Mass Evictions of IDPs in Eastern Forest Settlements
|What is affected||
|Type of violation||
|Date||01 June 2005|
|Region||A [ Asia ]|
|Proposed solution||Stop eviction. Authorities provide reparation for those dispossessed, injured and killed.|
Duty holder(s) /responsible party(ies)
Human Rights Watch|
India: Stop Evicting Displaced People
Government Should Ensure Protection and Assistance
April 13, 2008
The Indian government should stop forced eviction and relocation of tens of thousands of men, women, and children from their forest settlements in Andhra Pradesh where they sought safety from the violence in neighboring Chhattisgarh state, Human Rights Watch said today.
In the latest crackdown against displaced persons, the Andhra Pradesh forest department on April 5, 2008, destroyed homes of displaced indigenous persons residing in Kothooru village to forcibly evict them. Since January 2007, the Andhra Pradesh forest department has made about 10 attempts to forcibly evict displaced persons from Kothooru.
“Many thousands of men, women, and children fled to Andhra Pradesh from the conflict in Chhattisgarh,” said Meenakshi Ganguly, senior researcher for South Asia at Human Rights Watch. “Instead of providing them with safe sanctuary, the authorities are tearing down their homes and putting them in harm’s way.”
Since June 2005, between 30,000 and 50,000 people have fled to Khammam and Warrangal districts of Andhra Pradesh following escalating tensions in Chhattisgarh between Naxalites, an armed Maoist group, and a state-supported vigilante group called Salwa Judum. Although the Indian federal, and Chhattisgarh and Andhra Pradesh state governments describe Salwa Judum as a “spontaneous uprising against Naxal abuses,” Human Rights Watch found that police routinely participate in violent Salwa Judum raids against villages suspected of being pro-Naxalite. According to Human Rights Watch investigations in November and December 2007, most villagers fled to Andhra Pradesh because of attacks by Salwa Judum and police.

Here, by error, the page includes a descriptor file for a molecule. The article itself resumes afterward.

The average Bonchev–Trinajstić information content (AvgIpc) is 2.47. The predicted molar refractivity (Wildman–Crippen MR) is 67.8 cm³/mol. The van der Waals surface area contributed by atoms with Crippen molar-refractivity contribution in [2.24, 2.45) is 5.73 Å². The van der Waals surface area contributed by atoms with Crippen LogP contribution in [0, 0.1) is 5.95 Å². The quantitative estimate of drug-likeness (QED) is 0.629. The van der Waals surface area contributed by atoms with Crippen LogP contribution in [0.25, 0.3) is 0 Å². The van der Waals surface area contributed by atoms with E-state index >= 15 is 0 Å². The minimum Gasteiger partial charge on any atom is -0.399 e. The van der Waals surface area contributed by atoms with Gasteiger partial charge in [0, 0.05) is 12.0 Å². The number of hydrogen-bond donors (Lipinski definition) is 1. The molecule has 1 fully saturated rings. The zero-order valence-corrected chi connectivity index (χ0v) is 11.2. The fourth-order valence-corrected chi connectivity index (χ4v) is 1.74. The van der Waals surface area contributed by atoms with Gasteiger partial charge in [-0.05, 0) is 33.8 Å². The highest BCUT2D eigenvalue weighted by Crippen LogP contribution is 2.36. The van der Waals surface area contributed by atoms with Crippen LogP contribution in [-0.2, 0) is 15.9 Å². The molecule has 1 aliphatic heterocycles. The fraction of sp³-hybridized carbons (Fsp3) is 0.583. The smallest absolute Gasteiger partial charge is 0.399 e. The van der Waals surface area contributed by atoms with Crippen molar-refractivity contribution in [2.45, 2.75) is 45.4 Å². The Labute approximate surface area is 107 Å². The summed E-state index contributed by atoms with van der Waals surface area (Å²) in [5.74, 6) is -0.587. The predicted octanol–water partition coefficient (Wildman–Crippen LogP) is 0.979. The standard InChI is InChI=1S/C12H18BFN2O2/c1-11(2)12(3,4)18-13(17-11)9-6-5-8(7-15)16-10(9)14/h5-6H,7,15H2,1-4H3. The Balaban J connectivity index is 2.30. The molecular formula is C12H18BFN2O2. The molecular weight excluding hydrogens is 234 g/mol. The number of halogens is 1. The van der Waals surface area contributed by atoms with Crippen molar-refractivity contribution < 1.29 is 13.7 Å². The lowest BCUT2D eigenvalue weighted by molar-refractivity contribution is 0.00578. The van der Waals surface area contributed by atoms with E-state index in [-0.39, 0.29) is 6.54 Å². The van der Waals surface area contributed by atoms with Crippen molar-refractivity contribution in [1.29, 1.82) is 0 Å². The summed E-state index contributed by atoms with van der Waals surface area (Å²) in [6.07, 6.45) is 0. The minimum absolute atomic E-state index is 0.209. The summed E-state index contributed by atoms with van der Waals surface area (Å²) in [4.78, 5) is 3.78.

Once in neighboring Andhra Pradesh, many of these displaced persons settled in reserved forest areas. Saying these settlements are illegal, the authorities have without prior notice or due process repeatedly burned down the hamlets of hundreds of displaced persons, forcibly evicting them from forest lands. In some cases, Andhra Pradesh forest department officials have forced them into trucks and dropped them close to the Chhattisgarh state boundary.
A Human Rights Watch investigation in November and December 2007 found that Andhra Pradesh authorities have also failed to provide the displaced persons with basic assistance including food, water, shelter, medical services, sanitation, and livelihood opportunities as set out by the United Nations Guiding Principles on Internal Displacement. The Andhra Pradesh government denies existing government welfare benefits to those displaced on several grounds, including that they are not residents of Andhra Pradesh.
“The Indian federal and Andhra Pradesh state governments have done nothing in nearly three years to address the massive displacement of people from Chhattisgarh,” Ganguly said. “Thousands of people need help, and the government has utterly failed to respond to their needs. Instead, they try to force them back to areas where they are even more vulnerable. It’s unacceptable.”
Human Rights Watch called on the Indian government to immediately draw up a plan to address the specific protection and assistance needs of displaced persons in Andhra Pradesh. The government should take immediate steps to prevent the Andhra Pradesh and Chhattisgarh governments from unlawful forced relocation and extend all government welfare schemes to displaced persons without discriminating against them.
The Indian government should also develop a comprehensive national policy for internally displaced persons in consultation with displaced persons, governmental, non-governmental, and inter-governmental organizations, and in accordance with the UN Guiding Principles on Internal Displacement.